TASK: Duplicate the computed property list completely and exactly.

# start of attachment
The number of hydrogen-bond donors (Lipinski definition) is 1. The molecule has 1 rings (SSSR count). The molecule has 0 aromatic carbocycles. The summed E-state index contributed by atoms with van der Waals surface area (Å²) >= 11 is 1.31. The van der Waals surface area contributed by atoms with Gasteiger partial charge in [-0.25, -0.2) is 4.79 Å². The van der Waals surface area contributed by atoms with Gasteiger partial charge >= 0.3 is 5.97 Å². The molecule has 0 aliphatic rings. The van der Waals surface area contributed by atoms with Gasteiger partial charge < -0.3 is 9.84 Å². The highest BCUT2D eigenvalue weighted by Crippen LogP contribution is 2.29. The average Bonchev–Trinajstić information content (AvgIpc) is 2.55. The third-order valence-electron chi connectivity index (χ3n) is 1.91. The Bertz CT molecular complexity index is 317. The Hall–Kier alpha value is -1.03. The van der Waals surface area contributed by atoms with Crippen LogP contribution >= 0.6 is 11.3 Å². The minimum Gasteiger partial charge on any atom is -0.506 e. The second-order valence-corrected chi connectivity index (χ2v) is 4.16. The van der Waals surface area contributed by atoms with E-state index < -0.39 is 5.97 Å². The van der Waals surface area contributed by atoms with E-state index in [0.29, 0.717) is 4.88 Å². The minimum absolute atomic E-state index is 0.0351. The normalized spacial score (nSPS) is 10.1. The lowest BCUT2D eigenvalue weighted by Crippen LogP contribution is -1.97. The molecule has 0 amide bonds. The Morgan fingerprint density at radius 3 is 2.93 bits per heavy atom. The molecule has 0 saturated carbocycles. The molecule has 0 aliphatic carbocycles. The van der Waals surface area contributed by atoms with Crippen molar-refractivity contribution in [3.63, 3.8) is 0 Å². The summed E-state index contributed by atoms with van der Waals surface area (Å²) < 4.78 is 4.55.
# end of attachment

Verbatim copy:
The number of hydrogen-bond donors (Lipinski definition) is 1. The molecule has 1 rings (SSSR count). The molecule has 0 aromatic carbocycles. The summed E-state index contributed by atoms with van der Waals surface area (Å²) >= 11 is 1.31. The van der Waals surface area contributed by atoms with Gasteiger partial charge in [-0.25, -0.2) is 4.79 Å². The van der Waals surface area contributed by atoms with Gasteiger partial charge >= 0.3 is 5.97 Å². The molecule has 0 aliphatic rings. The van der Waals surface area contributed by atoms with Gasteiger partial charge < -0.3 is 9.84 Å². The highest BCUT2D eigenvalue weighted by Crippen LogP contribution is 2.29. The average Bonchev–Trinajstić information content (AvgIpc) is 2.55. The third-order valence-electron chi connectivity index (χ3n) is 1.91. The Bertz CT molecular complexity index is 317. The Hall–Kier alpha value is -1.03. The van der Waals surface area contributed by atoms with Crippen LogP contribution >= 0.6 is 11.3 Å². The minimum Gasteiger partial charge on any atom is -0.506 e. The second-order valence-corrected chi connectivity index (χ2v) is 4.16. The van der Waals surface area contributed by atoms with E-state index < -0.39 is 5.97 Å². The van der Waals surface area contributed by atoms with E-state index in [0.29, 0.717) is 4.88 Å². The minimum absolute atomic E-state index is 0.0351. The normalized spacial score (nSPS) is 10.1. The lowest BCUT2D eigenvalue weighted by Crippen LogP contribution is -1.97. The molecule has 0 amide bonds. The Morgan fingerprint density at radius 3 is 2.93 bits per heavy atom. The molecule has 0 saturated carbocycles. The molecule has 0 aliphatic carbocycles. The van der Waals surface area contributed by atoms with Crippen molar-refractivity contribution in [3.63, 3.8) is 0 Å². The summed E-state index contributed by atoms with van der Waals surface area (Å²) < 4.78 is 4.55.